Nigeria’s economy remains vulnerable, though policies and favourable oil prices have helped it to overcome a recession, the IMF has said.
Disclosing this position yesterday, the International Monetary Fund (IMF) noted that the economy was yet to receive boost from policy implementations that could make it withstand the shocks that previously pushed it into a recession.
The organisation described lower oil prices and high interest rates as the main downside risks, while insecurity, delayed fiscal policy response, and weak implementation of structural reforms make up the domestic perils.Explaining its verdict at the end of an economic review of the country, tagged : ‘2018 Article IV,’ the IMF admitted that new reforms under the Economic Recovery and Growth Plan have aided the business environment. It, however, said they have not impacted substantially on non-oil and non-agricultural activities, inflation, banking sector vulnerabilities, unemployment and poverty.
According to the review, Nigeria retains its higher fiscal deficit, driven by weak revenue mobilisation, amid continued tight domestic financing conditions that have raised bond yields, and crowded out private sector credit.
The Fund however however warned that rising banking sector risks, possibly caused by huge non-performing loans, deserved attention. They also commended the Central Bank of Nigeria(CBN)’s commitment to help banks increase capital buffers by stopping the dividend payments of weak and most affected ones.
It therefore called for an asset quality review to identify potential capital needs and noted that an enhanced risk-based banking supervision, strict enforcement of prudential requirements, and a revamped resolution framework would help contain risks.
IMF’s managing director and chairman, Christine Lagarde, in her summary of the directors’ views, said new foreign exchange measures, rising oil prices, attractive yields on government securities, and a tighter monetary policy have contributed to better foreign exchange availability, increased reserves to a four-year high and contained inflationary pressures.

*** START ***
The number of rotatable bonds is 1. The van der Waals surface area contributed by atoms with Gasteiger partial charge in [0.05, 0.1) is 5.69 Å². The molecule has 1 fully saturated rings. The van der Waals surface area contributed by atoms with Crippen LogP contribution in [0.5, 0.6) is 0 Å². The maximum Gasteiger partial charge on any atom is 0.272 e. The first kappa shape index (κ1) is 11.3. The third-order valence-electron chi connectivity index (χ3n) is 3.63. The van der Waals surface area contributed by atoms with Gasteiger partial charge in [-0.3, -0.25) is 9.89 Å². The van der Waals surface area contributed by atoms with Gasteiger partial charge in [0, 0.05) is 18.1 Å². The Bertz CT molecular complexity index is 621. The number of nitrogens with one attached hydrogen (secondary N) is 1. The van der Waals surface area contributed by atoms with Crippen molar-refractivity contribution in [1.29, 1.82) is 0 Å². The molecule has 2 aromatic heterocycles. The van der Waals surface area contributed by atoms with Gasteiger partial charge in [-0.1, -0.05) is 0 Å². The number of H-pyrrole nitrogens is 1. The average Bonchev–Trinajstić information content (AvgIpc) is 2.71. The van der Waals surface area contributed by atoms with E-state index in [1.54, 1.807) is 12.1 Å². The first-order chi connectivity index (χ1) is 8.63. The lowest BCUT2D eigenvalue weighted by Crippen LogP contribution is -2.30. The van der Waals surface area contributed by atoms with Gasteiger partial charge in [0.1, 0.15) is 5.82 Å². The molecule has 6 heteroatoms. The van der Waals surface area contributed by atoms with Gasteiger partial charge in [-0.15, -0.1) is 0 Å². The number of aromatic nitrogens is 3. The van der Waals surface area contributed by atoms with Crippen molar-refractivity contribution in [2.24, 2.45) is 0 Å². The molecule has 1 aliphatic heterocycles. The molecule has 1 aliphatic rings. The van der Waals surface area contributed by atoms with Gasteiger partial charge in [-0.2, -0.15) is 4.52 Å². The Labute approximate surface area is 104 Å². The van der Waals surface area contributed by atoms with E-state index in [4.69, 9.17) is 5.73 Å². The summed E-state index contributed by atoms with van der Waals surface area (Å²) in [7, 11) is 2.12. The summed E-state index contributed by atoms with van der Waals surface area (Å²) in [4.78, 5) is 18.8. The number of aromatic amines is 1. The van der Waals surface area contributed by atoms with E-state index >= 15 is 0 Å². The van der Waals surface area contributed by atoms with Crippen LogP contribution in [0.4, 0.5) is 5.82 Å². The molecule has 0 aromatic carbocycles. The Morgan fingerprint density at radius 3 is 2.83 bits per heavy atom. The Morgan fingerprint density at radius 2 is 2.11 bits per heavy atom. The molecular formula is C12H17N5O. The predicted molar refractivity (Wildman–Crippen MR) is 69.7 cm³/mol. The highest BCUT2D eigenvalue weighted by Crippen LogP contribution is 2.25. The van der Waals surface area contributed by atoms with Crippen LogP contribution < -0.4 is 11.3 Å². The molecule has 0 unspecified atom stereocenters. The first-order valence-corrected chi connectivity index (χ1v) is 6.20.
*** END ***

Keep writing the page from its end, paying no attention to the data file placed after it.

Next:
“Economic growth reached 0.8 per cent in 2017, driven mainly by recovering oil production. Inflation declined to 15.4 per cent year-on-year by end-December, from 18.5 per cent at end-2016. Higher oil prices are supporting the near-term projections. But medium-term projections indicate that growth would remain relatively flat, with continuing declines in per capita real GDP under unchanged policies,” she said.
Noting that Nigeria would record a growth of 2.1 per cent in 2018, Lagarde said the improved outlook for oil prices was expected to provide relief for the country from pressures on external and fiscal accounts.
This would be helped by the full year impact of greater foreign exchange availability and recovering oil production, even as foreign reserves are tending towards $44 billion.
The IMF projected a reduced growth of 1.9 per cent for the country in 2019. And the non-oil sector will record a marginal increase in Gross Domestic Product from 1.3 per cent in 2018 to 1.5 per cent in 2019, an indication of slow development in the sector.
It further noted that renewed import growth would reduce gross external reserves despite continued access to international markets, and called for urgent comprehensive and coherent policy actions and a growth-friendly fiscal adjustment that focuses on non-oil revenue mobilisation and rationalises current expenditure, to reduce the ratio of interest payments to revenue.
It also urged the authorities to create space for priority social and infrastructure spending and warned that the ongoing efforts to improve tax administration must include ambitious tax policy measures and reforms in Value Added Tax, and rationalising of tax incentives.